Speaker of the House Kevin McCarthy (R-Calif.) warned in a March 28 letter that there could be “dire ramifications” for “the entire nation” if President Joe Biden refuses to negotiate with Republicans on the debt ceiling.
Biden has taken a hard line on the debt ceiling since Republicans took the House, suggesting that he will not allow Republicans to use the issue to force compromises. Republicans, on the other hand, hope to use the issue to force Biden to give concessions and reduce federal spending.
Two months ago, at the start of the 118th Congress, Biden nevertheless indicated a willingness to meet with McCarthy to discuss the dispute. This public willingness to talk, McCarthy said, has not translated to negotiations between the two leaders.
“Since that time, however, you and your team have been completely missing in action on any meaningful follow-up to this rapidly approaching deadline,” McCarthy said in his letter to the president.
By Biden’s refusal to meet with him, the speaker said, “[Y]ou are putting an already fragile economy in jeopardy by insisting upon your extreme position of refusing to negotiate any meaningful changes to out-of-control government spending alongside an increase of the debt limit.”
Since taking office, Biden has signed off on trillions in spending, including the $1.9 trillion American Rescue Plan, the $1.2 trillion Infrastructure Investment and Jobs Act, the $745 billion Inflation Reduction Act and, most recently, a $1.7 trillion omnibus package rushed through Congress at the end of the last Congress.
Republicans have long blamed this spending for the rise in consumer prices, and have said since the 117th Congress that cutting spending would be a top priority for the party if they took the House.
McCarthy told Biden that if he continues to refuse to negotiate, any debt ceiling crisis would be his fault.
“Your position—if maintained—could prevent America from meeting its obligations and hold dire ramifications for the entire nation,” McCarthy wrote.
‘No Interest in Brinksmanship’
McCarthy added to the president that he had “no interest” in playing political brinksmanship with the debt ceiling.
Rather, he said, “[I have interest] only in doing what is best for the American people.”
During a March 28 press conference, House Majority Leader Steve Scalise (R-La.) echoed the sentiment.
Biden, Scalise alleged, is “trying to cause a debt crisis by waiting and waiting and waiting [to meet with McCarthy] until the midnight hour.”
Congress is regularly tasked with raising the debt limit, which describes the congressionally-authorized U.S. borrowing limit. Without the green light from Congress to take on more debt, the Federal Reserve relies on so-called “extraordinary measures” to keep the government functioning.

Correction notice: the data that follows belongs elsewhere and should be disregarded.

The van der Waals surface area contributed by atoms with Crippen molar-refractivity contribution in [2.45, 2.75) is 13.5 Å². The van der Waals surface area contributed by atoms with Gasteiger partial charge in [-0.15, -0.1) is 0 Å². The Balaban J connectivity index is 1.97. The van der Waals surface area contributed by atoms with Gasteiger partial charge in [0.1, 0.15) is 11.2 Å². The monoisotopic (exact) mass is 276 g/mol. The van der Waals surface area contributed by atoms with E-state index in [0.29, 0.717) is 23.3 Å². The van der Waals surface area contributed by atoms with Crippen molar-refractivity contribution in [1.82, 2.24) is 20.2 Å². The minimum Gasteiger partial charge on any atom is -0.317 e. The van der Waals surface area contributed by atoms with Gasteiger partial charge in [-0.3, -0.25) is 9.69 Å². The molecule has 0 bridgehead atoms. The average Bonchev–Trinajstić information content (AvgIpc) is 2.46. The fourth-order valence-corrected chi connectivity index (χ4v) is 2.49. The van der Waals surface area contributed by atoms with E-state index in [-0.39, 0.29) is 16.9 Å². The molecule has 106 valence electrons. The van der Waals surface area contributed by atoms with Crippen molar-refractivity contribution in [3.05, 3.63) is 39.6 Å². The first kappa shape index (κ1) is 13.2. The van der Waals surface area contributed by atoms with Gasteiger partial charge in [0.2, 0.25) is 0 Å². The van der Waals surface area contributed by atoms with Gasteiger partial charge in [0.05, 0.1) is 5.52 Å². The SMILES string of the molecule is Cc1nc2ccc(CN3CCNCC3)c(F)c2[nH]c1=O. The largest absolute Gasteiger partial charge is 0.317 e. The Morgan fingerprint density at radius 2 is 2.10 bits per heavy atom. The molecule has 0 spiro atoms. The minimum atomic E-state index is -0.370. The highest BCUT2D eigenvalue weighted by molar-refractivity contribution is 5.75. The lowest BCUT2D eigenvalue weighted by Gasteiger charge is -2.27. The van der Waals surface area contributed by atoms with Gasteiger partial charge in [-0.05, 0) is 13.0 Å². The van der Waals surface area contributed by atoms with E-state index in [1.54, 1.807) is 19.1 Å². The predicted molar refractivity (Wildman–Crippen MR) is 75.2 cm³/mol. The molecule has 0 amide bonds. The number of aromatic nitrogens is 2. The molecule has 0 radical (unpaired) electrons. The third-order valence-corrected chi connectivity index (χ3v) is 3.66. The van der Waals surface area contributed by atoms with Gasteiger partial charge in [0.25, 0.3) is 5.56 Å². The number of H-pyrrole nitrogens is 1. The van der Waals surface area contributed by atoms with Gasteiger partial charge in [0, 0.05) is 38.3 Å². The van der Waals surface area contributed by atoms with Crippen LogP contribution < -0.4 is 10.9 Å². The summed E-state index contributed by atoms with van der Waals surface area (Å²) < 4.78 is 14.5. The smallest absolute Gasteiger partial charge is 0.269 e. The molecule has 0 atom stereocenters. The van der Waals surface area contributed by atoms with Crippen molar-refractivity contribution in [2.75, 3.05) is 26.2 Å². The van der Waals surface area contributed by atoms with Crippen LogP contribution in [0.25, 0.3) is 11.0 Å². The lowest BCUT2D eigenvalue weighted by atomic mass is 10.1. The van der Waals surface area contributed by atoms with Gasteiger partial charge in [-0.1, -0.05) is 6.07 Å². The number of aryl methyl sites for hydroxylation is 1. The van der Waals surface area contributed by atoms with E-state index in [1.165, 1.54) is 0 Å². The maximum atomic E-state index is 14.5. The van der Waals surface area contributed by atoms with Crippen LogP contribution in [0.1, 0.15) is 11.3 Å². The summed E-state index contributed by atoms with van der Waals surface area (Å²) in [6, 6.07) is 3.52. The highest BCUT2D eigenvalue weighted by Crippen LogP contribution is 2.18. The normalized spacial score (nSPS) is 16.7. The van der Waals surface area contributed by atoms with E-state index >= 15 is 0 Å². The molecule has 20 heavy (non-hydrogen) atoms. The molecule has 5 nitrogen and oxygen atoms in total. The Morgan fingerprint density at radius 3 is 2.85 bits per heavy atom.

According to projections from the Congressional Budget Office, the Federal Reserve’s “extraordinary measures” to keep the government funded will run out sometime between July and September of this year if Congress doesn’t authorize a debt limit increase.
In 2011, Republicans successfully used the debt ceiling issue to force major concessions from President Barack Obama.
However, the battle left the United States with a ding on its credit rating—a situation that both parties are anxious to avoid.
If the Congress does not authorize a debt ceiling increase before the Federal Reserve runs out of money, financial analysts say the results would be “catastrophic.”
Because the U.S. dollar is not backed by anything but the full faith and credit of the United States—which up to this point has a pristine credit rating—a failure to raise the debt ceiling would further decimate the value of the dollar, which has already lost a great deal of its value over the past two years.
In the letter, McCarthy laid out an overview of GOP expectations: he called for non-defense spending to return to “pre-inflationary levels,” the reclamation of unspent COVID-19 relief funds, strengthening of federal aid work requirements, and “[p]olicies to grow our economy and keep Americans safe.”
“Taken together,” McCarthy said, “such policies would help address the number one issue facing Americans today: stubbornly high inflation brought on by reckless government spending.”
McCarthy concluded: “Mr. President, simply put: you are on the clock. It’s time to drop the partisanship, roll up our sleeves, and find common ground on this urgent challenge.”
Any increase in the U.S. debt limit must be run through the House before it can head to the Senate or the president’s desk.
During the last Congress, facing GOP pushback to the debt limit in the Senate, some Democrats floated the idea for the Federal Reserve to mint a $1 trillion coin as an emergency measure—a suggestion which won the endorsement even of erstwhile moderates like Sen. Mark Warner (D-Va.).
If Republicans and the White House are unable to reach an agreement, Democrats could begin pushing for policies that would allow the government to remain funded without congressional authorization.
White House Responds
In a statement, White House Press Secretary Karine Jean-Pierre responded to McCarthy.
“Congress has a constitutional obligation to address the debt limit—as they did three times in the previous administration without conditions,” the White House said.
Jean-Pierre added that “the threat of a default risks the livelihoods of American small businesses, retirees, and working families and would hand a massive win to China.
“[R]ecent events underscore the need for Congress to address the debt limit as soon as possible,” she said. “It’s time for Republicans to stop playing games, pass a clean debt ceiling bill, and quit threatening our economic recovery.”
Meanwhile, she claimed “The President welcomes a separate conversation about our nation’s fiscal future,” but that the specific cuts requested by Republicans “don’t reduce the deficit at all.”
From The Epoch Times